…"Dialogue Between Scipio and Berganza, Dogs of the Hospital of the Resurrection in the City of Valladolid, Commonly Called the Dogs of Mahudes."  A dialogue between dogs?  How is THAT not interesting?  The two of them note at the beginning that it's weird that they can suddenly talk, given that dogs are dumb animals--and yet, here they are, and Berganza tells Scipio his life story, a picaresque which certainly owes a certain amount to Apuleius's Golden Ass.  It's quite interesting; I particularly enjoyed a part about the "real" nature of witchcraft (in spite of the fact that, as we know, belief in "witches" led to some very bad ends).  Unfortunately, this story also contains a certain amount, by which I mean a fairly considerable amount, of racism.  First, there's a part about how awful gypsies are (not surprising, but still not very savory--I note in passing that there's a part in Tom Jones where our hero meets some gypsies; notwithstanding the broken English Fielding gives them, they're not dumb and basically sympathetic--no such luck with Our Miguel!).  What's much worse, however, is the bit about Moroscos (Moors who had been made to convert to Christianity).  Now, you sort of expect this kind of racism, to one extent or another, from European writers of the time.  Not everyone can be as preternaturally enlightened as Ariosto.  Still, you sort of hope--maybe irrationally--that, having converted, the Moroscos would be considered okay, given that we all profess to believe in the transformative power of Christ and whatnot.  We might especially expect some level of tolerance from Cervantes--Don Quixote has problematic moments, but it is purported to be based on the work of a Moor, after all.  But…not so much.  Cervantes describes them in terms that are basically identical to anti-Semitic tropes: secretive, hoarding money, breeding like crazy, sucking the life from reg'ler folks.  It's not pleasant, and, given the history of the twentieth century, the following is especially chilling:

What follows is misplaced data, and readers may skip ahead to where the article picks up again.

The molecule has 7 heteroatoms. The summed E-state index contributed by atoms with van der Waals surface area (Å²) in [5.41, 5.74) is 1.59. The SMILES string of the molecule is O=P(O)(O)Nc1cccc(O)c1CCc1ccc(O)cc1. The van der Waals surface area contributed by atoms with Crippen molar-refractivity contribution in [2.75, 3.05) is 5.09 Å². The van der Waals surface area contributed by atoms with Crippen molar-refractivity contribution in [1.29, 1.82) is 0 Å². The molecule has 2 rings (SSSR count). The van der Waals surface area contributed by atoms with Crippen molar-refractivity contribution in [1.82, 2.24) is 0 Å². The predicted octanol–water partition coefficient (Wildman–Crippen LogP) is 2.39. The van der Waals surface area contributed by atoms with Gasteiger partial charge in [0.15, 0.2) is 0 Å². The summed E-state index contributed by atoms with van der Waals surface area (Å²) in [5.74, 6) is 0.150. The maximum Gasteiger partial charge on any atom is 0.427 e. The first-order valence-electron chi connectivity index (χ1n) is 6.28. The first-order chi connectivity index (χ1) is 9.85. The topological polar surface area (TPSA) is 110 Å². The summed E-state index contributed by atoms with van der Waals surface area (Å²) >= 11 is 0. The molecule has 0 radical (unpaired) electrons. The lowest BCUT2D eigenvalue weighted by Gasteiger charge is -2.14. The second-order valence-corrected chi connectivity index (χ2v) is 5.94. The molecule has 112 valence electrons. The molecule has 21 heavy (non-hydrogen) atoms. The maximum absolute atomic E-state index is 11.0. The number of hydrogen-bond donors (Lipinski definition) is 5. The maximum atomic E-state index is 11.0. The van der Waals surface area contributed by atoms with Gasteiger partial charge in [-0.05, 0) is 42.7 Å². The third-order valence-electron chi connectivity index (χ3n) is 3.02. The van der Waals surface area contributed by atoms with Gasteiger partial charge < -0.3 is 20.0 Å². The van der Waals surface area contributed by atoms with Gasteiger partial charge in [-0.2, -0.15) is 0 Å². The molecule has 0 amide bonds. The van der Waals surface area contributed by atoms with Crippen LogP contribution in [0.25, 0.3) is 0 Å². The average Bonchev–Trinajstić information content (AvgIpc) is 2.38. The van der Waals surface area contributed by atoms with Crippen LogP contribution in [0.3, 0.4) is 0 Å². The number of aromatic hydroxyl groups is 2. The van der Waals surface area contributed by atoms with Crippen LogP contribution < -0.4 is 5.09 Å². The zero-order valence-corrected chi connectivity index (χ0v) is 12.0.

Our commonwealth has most wise and zealous champions, who, considering that Spain produces and retains in her bosom such vipers as the Moriscoes, will, with God's help, provide a sure and prompt remedy for so great an evil.

Awful stuff.  As it happens, the "remedy" in this case was "only" forcible expulsion from the country, but it's still very bad; I know we have to consider historical context etc, but shit like this does not endear Cervantes to me (and yes, this is Cervantes himself speaking; he's very fond of using characters as mouthpieces for his ideas, and that is very definitely the case here).  But aside from that (Mrs. Lincoln) the story is quite good!

Next: "The Little Gipsy Girl."  You might expect the worst, but I was unexpectedly taken with this story.  The title character, named Preciosa, is all beautiful and virtuous and can she REALLY be a gypsy?  A young nobleman named Andrew falls in love with her, but she insists that he join the gypsy troupe and wait two years before he can marry her, which he agrees to.  So this goes on for a while, and it will come as no surprise that Preciosa comes from surprising parentage, and then everyone is happy.  Okay, so it's a fairly simple plot, but it's quite interesting in the telling.  As you would expect, Cervantes' treatment of the gypsies is somewhat problematic, but it's more ambivalent and less out-and-out condemnatory than you might expect.  He appears to at least sorta kinda partially admire their freewheeling ways, and he grudgingly admits that maybe they're not ALL bad.  And in the end, they aren't punished in any way; they just go about their business.